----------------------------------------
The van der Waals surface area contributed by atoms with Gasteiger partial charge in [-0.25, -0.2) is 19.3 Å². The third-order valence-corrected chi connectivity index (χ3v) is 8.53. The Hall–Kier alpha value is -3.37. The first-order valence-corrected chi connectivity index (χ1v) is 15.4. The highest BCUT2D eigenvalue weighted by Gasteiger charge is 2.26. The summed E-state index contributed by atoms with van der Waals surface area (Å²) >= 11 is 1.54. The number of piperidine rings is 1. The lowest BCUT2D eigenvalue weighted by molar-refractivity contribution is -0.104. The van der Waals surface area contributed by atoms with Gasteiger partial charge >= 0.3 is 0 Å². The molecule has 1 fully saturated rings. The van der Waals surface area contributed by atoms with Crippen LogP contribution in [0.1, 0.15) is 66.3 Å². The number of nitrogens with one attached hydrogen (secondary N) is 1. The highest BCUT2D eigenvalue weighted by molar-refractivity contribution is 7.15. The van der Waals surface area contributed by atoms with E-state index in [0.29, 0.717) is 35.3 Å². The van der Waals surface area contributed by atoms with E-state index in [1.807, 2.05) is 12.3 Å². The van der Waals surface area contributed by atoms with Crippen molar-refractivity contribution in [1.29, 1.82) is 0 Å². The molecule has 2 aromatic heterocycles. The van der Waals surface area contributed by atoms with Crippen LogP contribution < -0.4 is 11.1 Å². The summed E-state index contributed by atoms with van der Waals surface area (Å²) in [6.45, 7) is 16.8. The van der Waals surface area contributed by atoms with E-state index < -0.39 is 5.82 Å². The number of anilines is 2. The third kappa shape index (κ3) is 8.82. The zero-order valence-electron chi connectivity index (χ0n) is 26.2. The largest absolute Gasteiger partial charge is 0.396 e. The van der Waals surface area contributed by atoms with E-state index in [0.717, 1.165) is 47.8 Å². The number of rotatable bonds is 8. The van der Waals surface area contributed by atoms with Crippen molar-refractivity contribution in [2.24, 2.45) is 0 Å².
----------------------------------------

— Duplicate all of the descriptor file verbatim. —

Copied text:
The van der Waals surface area contributed by atoms with Gasteiger partial charge in [-0.25, -0.2) is 19.3 Å². The third-order valence-corrected chi connectivity index (χ3v) is 8.53. The Hall–Kier alpha value is -3.37. The first-order valence-corrected chi connectivity index (χ1v) is 15.4. The highest BCUT2D eigenvalue weighted by Gasteiger charge is 2.26. The summed E-state index contributed by atoms with van der Waals surface area (Å²) >= 11 is 1.54. The number of piperidine rings is 1. The lowest BCUT2D eigenvalue weighted by molar-refractivity contribution is -0.104. The van der Waals surface area contributed by atoms with Gasteiger partial charge >= 0.3 is 0 Å². The molecule has 1 fully saturated rings. The van der Waals surface area contributed by atoms with Crippen LogP contribution in [0.1, 0.15) is 66.3 Å². The number of nitrogens with one attached hydrogen (secondary N) is 1. The highest BCUT2D eigenvalue weighted by molar-refractivity contribution is 7.15. The van der Waals surface area contributed by atoms with E-state index in [0.29, 0.717) is 35.3 Å². The van der Waals surface area contributed by atoms with E-state index in [1.807, 2.05) is 12.3 Å². The van der Waals surface area contributed by atoms with Crippen molar-refractivity contribution in [1.29, 1.82) is 0 Å². The molecule has 2 aromatic heterocycles. The van der Waals surface area contributed by atoms with Crippen LogP contribution < -0.4 is 11.1 Å². The summed E-state index contributed by atoms with van der Waals surface area (Å²) in [6.45, 7) is 16.8. The van der Waals surface area contributed by atoms with E-state index < -0.39 is 5.82 Å². The number of anilines is 2. The third kappa shape index (κ3) is 8.82. The zero-order valence-electron chi connectivity index (χ0n) is 26.2. The largest absolute Gasteiger partial charge is 0.396 e. The van der Waals surface area contributed by atoms with E-state index in [0.717, 1.165) is 47.8 Å². The number of rotatable bonds is 8. The van der Waals surface area contributed by atoms with Crippen molar-refractivity contribution in [2.24, 2.45) is 0 Å².